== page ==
Pediatric Cardiology

, Volume 39, Issue 7, pp 1366–1372 | Cite as

Left Ventricular Ejection Fraction and Fractional Shortening are Useful for the Prediction of the Therapeutic Response to Metoprolol in Children with Vasovagal Syncope

  • Jingyuan Song
  • Hongxia Li
  • Yuli Wang
  • Ping Liu
  • Xueying Li
  • Chaoshu Tang
  • Hongfang JinEmail author
  • Junbao DuEmail author
Original Article


The objective of this manuscript was to explore if left ventricular ejection fraction (LVEF) and left ventricular fractional shortening (LVFS) could predict the efficacy of metoprolol therapy on vasovagal syncope (VVS) in children. Forty-nine children, including 30 with VVS and 19 gender- and age-matched healthy controls, were included in the study. Metoprolol was prescribed to the VVS subjects. The clinical data were obtained during follow-up at 2 and 6 months. The results showed that LVEF and LVFS of responders were significantly higher than those of non-responders both at the 2-month follow-up (LVEF: 72.5 ± 3.2% vs. 64.6 ± 3.4%; LVFS: 40.9 ± 2.3% vs. 34.9 ± 2.9%), and at the 6-month follow-up (LVEF: 72.8 ± 2.8% vs. 65.5 ± 4.6%; LVFS: 41.1 ± 1.9% vs. 35.8 ± 3.6%). The receiver operating characteristic curve (ROC) analysis demonstrated that 70.5% as a cutoff value of baseline LVEF yielded a sensitivity of 80% and a specificity of 100% in predicting the therapeutic effectiveness of metoprolol at 2 months. For baseline LVFS, 38.5% as a cutoff value yielded a sensitivity of 90% and a specificity of 90%. At the 6-month follow-up, the ROC analysis demonstrated that 70.5% as a cutoff value of baseline LVEF yielded a sensitivity of 81.3% and a specificity of 88.9% in the prediction of metoprolol efficacy. For baseline LVFS, 37.5% as a cutoff value yielded a sensitivity of 93.8% and a specificity of 66.7%. In conclusion, baseline LVEF and LVFS might be useful predictors of the efficacy of β-blocker therapy on VVS in children.


Echocardiography Vasovagal syncope Metoprolol Child and adolescent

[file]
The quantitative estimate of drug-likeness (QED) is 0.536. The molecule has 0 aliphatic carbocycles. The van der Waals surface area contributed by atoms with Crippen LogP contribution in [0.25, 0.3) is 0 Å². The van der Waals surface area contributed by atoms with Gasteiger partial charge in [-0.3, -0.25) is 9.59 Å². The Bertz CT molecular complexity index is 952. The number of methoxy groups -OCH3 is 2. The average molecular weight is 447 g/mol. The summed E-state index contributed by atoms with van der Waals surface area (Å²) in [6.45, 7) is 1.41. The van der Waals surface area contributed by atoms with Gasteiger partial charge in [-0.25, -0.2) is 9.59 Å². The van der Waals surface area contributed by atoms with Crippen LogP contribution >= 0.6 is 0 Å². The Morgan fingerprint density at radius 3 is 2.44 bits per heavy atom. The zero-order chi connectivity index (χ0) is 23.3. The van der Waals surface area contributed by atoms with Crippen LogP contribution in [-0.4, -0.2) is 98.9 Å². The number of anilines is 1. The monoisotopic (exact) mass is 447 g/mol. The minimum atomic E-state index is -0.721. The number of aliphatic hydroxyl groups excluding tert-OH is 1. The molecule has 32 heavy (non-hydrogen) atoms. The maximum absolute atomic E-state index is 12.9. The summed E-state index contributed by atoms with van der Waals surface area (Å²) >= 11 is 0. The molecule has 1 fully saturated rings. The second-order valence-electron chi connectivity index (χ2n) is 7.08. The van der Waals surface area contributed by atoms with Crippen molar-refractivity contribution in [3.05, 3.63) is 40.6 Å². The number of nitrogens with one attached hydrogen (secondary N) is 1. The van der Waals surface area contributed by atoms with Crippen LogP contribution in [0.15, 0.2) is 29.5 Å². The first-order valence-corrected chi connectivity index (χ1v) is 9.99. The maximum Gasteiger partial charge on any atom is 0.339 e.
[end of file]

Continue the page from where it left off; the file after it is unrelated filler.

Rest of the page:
This work was supported by Beijing Municipal Science and Technology Major Project (No. Z171100001017253, Beijing, China) and National Youth Top-notch Talent Support Program (China). There has been no other financial support for this work that could have influenced its outcome. The funding agencies had no other involvement, such as study design; the collection, analysis, and interpretation of data; writing the report; and in the decision to submit the article for publication in this work.

Compliance with Ethical Standards

Conflict of interest

The authors declare that they have no conflict of interest. This manuscript is approved by all authors for publication.

Ethical Approval

All procedures performed in studies involving human participants were in accordance with the ethical standards of the institutional and/or national research committee and with the 1964 Helsinki declaration and its later amendments or comparable ethical standards.

Informed Consent

Informed consent was obtained from all individual participants included in the study.


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Copyright information

© Springer Science+Business Media, LLC, part of Springer Nature 2018

Authors and Affiliations

  • Jingyuan Song
    • 1
  • Hongxia Li
    • 1
  • Yuli Wang
    • 1
  • Ping Liu
    • 1
  • Xueying Li
    • 2
  • Chaoshu Tang
    • 3
    • 4
  • Hongfang Jin
    • 1
    Email author
  • Junbao Du
    • 1
    • 4
    Email author
  1. 1.Department of PediatricsPeking University First HospitalBeijingChina
  2. 2.Department of Medical StatisticsPeking University First HospitalBeijingChina
  3. 3.Department of Physiology and PathophysiologyPeking University Health Science CentreBeijingChina
  4. 4.Key Laboratory of Molecular CardiologyMinistry of EducationBeijingChina

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